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Tuesday, April 20, 2010

Videocon to make, sell Philips TVs in India

Videocon Industries signed a five-year agreement with Philips Electronics NV to make and sell the century-old Philips brand televisions in India, the companies said on Monday.

The deal with Philips, a household name that once dominated the country’s radio and audio cassette player market before the Korean invasion, will help Videocon better challenge brands such as LG and Samsung in the Indian television market.

“The move will help us get access to advanced global technology from Philips and help Videocon grow faster in the country,” said P N Dhoot, president of Videocon Group. The consumer durables-to-telecom conglomerate will pay a royalty of around 3% to the Dutch consumer electronics firm, officials close to the development said. first reported the development in December last year.

Videocon will manufacture the televisions as per the specifications and standards of Philips, said Murali Sivaraman CEO, Indian Subcontinent, of Philips India. “The agreement is very tightly done to ensure that there are very strict guidelines about the quality parameters to that Indian consumers get access to the best that Philips brand can offer,” he said. The partners have formed a brand committee to keep a close watch on the designing, branding and quality parameters, he added.

If the deal is successful, it could be extended by another five years, officials said. In a statement, Philips said the move is consistent with the company’s objective to bring the television business back to profitability. It could not be ascertained if the European major will make India a low-cost manufacturing hub for televisions through this deal.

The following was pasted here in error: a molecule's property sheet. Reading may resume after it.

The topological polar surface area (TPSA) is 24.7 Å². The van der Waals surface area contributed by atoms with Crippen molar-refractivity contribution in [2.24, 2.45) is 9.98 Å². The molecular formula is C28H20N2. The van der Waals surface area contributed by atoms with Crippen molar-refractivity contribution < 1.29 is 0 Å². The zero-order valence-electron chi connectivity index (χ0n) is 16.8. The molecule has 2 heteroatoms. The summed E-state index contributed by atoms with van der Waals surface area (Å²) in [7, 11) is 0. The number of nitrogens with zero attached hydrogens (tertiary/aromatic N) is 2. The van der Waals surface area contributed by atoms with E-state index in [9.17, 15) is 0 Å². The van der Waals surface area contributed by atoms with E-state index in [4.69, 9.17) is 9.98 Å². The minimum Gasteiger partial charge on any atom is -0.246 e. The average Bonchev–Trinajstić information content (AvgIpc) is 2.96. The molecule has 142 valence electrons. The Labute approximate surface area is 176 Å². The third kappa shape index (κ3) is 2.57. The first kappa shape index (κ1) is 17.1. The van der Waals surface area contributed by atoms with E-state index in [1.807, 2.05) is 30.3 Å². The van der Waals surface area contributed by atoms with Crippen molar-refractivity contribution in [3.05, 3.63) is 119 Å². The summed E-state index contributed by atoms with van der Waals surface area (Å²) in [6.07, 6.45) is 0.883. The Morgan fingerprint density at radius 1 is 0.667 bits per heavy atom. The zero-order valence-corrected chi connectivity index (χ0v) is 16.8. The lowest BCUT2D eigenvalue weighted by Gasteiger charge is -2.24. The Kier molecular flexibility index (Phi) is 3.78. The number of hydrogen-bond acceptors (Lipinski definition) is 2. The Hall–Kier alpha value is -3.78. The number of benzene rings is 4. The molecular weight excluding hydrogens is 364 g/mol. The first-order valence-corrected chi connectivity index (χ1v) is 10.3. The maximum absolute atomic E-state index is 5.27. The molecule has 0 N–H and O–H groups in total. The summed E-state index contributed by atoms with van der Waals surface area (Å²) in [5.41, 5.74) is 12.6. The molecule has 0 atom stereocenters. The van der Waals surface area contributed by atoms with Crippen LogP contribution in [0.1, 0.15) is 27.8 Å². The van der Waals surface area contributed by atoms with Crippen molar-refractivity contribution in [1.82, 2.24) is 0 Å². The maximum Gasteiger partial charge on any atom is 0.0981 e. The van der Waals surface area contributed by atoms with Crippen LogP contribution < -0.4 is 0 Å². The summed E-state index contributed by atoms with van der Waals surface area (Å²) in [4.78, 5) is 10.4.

Videocon is betting on this deal to check its losing grip in the Indian television market, particularly after a similar deal with Japan’s Toshiba ended and Videocon Bazooka lost its uniqueness as a premium offering in the commoditised durables market. Philips gives it a global television brand with high recall in India to take on the likes of Sony, Panasonic, LG and Samsung in the Indian television market. Besides Toshiba, Videocon also had a make-and-sell partnership with Japan’s Akai.

Experts, however, ring a warning bell for Videocon. They say it could be a repeat performance in the negative for Videocon as other brands such as Akai encroached upon Videocon brands. “Philips is not really a premium brand and could cannibalise into the Videocon brand sales” said Nabankur Gupta, founder and CEO, Nobby Brand Architects and Strategic Marketing. “Videocon lacks a spearhead brand after its marketing and manufaturing agreement with Toshiba ended and Videocon Bazooka too lost its uniqueness.’’

The Videocon group, one of the few to survive the onslaught of inexpensive but good quality consumer durables from global makers, has been looking to acquire global technologies and manufacturing facilities. In 2005, it bought three manufacturing facilities of Electrolux in India and signed a licensing agreement to distribute products under the Electrolux, Kelvinator and Allwyn brands in south Asian countries. First generation entrepreneur Mr Dhoot had launched colour televisions in 1985 and Videocon, along with BPL, dominated the Indian consumer durables market in the 80s and 90s.

But the opening up of the economy opened the doors for brands such as Samsung, LG and Sony that swamped the market with far superior products and smarter marketing strategies including financing schemes with banks. While BPL faded into near oblivion, Videocon survived with different strategies. The Philips deal may just make things better.

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